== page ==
What you can learn from your tax returnTax time may be over, but before you store your return in the attic, take a moment to review it. According to the Minnesota Society of CPAs (MNCPA), you’ll find that you can discover a lot about your financial situation and identify changes that will improve your tax outlook before it’s time to file next year’s return.
Tax time may be over, but before you store your return in the attic, take a moment to review it. According to the Minnesota Society of CPAs (MNCPA), you’ll find that you can discover a lot about your financial situation and identify changes that will improve your tax outlook before it’s time to file next year’s return.
Proper filing now makes it easier to file later
Two kinds of “filing” are important when it comes to taxes, beginning with the filing you do to keep your records, receipts and other important documents in order so that they’re accessible and organized when tax time comes. If preparing for tax time was a hassle this year, remember that if you know where to find your paperwork, it will be less of a challenge to gather the information you need to file your return accurately and on time next year.
Are you saving enough for retirement?
Your tax return will reveal whether you’ve made the most of your tax-advantaged retirement saving options. If you haven’t, it’s a good idea to change your habits. If you qualify for a regular or Roth IRA, for example, your CPA can help you consider which choice is best for you. In addition, business owners who qualify for SEP-IRAs but aren’t making their full contribution may want to step up their savings this year. Finally, employees who aren’t contributing their full share to employer-sponsored retirement plans forgo not only tax advantages but also any matching contributions their employers might make. Your CPA can explain which options are open to you and how much you can contribute.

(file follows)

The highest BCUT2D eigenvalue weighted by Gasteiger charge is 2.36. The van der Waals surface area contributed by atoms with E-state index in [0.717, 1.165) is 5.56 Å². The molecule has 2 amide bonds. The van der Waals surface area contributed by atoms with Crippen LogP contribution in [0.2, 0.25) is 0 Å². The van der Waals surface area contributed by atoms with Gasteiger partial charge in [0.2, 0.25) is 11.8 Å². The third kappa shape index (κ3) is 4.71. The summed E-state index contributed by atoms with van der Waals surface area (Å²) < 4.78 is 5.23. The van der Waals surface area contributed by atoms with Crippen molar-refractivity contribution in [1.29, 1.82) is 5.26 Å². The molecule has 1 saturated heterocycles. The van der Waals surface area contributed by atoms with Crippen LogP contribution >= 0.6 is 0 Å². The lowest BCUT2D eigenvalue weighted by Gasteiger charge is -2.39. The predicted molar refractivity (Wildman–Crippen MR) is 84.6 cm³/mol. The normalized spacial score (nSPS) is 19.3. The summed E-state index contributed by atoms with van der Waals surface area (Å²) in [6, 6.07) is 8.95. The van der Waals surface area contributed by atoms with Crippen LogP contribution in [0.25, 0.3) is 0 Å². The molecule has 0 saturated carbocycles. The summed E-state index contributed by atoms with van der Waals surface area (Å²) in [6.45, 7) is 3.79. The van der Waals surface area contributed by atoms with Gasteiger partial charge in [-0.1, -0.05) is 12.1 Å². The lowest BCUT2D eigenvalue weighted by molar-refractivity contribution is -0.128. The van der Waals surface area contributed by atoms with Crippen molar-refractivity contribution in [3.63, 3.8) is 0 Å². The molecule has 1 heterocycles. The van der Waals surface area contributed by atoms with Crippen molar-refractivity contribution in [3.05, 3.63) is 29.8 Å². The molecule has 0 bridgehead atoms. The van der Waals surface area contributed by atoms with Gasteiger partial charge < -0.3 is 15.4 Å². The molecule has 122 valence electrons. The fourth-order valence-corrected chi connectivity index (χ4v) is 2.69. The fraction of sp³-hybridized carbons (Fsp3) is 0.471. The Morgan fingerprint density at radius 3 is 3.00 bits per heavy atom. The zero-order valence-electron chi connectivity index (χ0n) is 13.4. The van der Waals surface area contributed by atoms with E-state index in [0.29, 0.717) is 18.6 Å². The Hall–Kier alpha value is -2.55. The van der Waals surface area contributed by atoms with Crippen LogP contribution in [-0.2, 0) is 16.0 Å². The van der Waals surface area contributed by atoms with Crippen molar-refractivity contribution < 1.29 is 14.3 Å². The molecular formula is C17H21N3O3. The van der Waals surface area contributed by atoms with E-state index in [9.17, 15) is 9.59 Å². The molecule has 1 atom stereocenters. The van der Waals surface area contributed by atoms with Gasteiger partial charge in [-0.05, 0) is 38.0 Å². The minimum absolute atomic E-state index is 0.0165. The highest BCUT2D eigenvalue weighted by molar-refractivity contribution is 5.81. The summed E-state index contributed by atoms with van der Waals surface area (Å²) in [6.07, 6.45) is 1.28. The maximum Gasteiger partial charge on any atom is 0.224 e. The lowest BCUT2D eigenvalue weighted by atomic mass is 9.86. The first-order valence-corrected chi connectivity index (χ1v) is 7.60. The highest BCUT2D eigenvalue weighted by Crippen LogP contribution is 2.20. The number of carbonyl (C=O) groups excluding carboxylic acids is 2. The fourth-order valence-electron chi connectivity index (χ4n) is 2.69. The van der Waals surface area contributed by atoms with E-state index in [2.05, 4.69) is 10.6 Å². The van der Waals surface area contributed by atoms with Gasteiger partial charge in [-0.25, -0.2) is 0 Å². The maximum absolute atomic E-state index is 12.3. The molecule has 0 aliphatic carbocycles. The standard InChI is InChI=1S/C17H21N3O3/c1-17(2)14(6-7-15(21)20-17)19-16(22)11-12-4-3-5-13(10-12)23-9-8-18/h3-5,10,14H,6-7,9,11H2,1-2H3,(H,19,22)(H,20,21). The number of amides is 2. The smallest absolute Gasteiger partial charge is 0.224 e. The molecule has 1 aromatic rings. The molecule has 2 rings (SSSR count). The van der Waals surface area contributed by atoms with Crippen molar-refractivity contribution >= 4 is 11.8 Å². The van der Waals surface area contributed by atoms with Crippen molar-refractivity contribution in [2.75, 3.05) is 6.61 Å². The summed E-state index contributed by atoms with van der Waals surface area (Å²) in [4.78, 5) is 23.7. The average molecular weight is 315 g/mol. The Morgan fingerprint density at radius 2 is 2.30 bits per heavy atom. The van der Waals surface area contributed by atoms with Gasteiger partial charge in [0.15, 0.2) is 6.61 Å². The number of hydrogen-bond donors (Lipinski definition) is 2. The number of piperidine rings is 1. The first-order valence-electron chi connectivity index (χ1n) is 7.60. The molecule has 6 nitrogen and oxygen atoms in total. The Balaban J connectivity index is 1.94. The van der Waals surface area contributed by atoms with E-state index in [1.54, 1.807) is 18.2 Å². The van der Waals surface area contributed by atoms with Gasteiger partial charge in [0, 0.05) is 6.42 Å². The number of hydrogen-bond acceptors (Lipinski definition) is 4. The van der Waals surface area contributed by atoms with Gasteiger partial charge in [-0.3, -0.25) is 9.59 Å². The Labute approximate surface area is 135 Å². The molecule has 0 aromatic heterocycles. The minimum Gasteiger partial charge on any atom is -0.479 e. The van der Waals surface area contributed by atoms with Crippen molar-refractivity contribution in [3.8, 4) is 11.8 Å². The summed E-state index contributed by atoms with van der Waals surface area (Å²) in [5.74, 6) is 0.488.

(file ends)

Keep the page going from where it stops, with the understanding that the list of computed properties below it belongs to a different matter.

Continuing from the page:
Did you take the right tax deductions and credits?
Many people are aware of the deductions for state taxes or mortgage interest paid and they may be familiar with popular tax credits, such as the Hope and Lifetime Learning Credits for education expenses. Based on your situation, you may also qualify for other deductions and credits that can lower the taxes you pay by hundreds or thousands of dollars. Take the time to review your 2011 tax return with your CPA to determine whether some smart tax planning can help you qualify for a greater range of deductions or credits this year. Speaking of deductions, if you’re coming to the end of your mortgage loan and your mortgage deduction isn’t as big as it used to be, it may be time to consider pumping up your monthly payments so you can get rid of your mortgage sooner, leaving you with more money for a child’s college tuition, retirement or some other goal. Once again, your CPA can provide advice.
What’s the best use of your refund?
If you qualify for a tax refund, the Internal Revenue Service allows you the option of depositing it directly into up to three different savings or checking accounts that you select (you can, of course, also choose to receive your refund in a check). For more information, go to www.irs.gov/form8888. CPAs recommend putting your refund straight into a savings or retirement account so that you can begin to earn interest on it immediately. If you deposit the money into a checking account, it could end up being spent on daily extravagances and disappear before you know it. Another smart choice would be to use your refund dollars to pay off outstanding debt, beginning with high-interest credit cards. That will help you avoid significant outlays on future interest charges on those balances.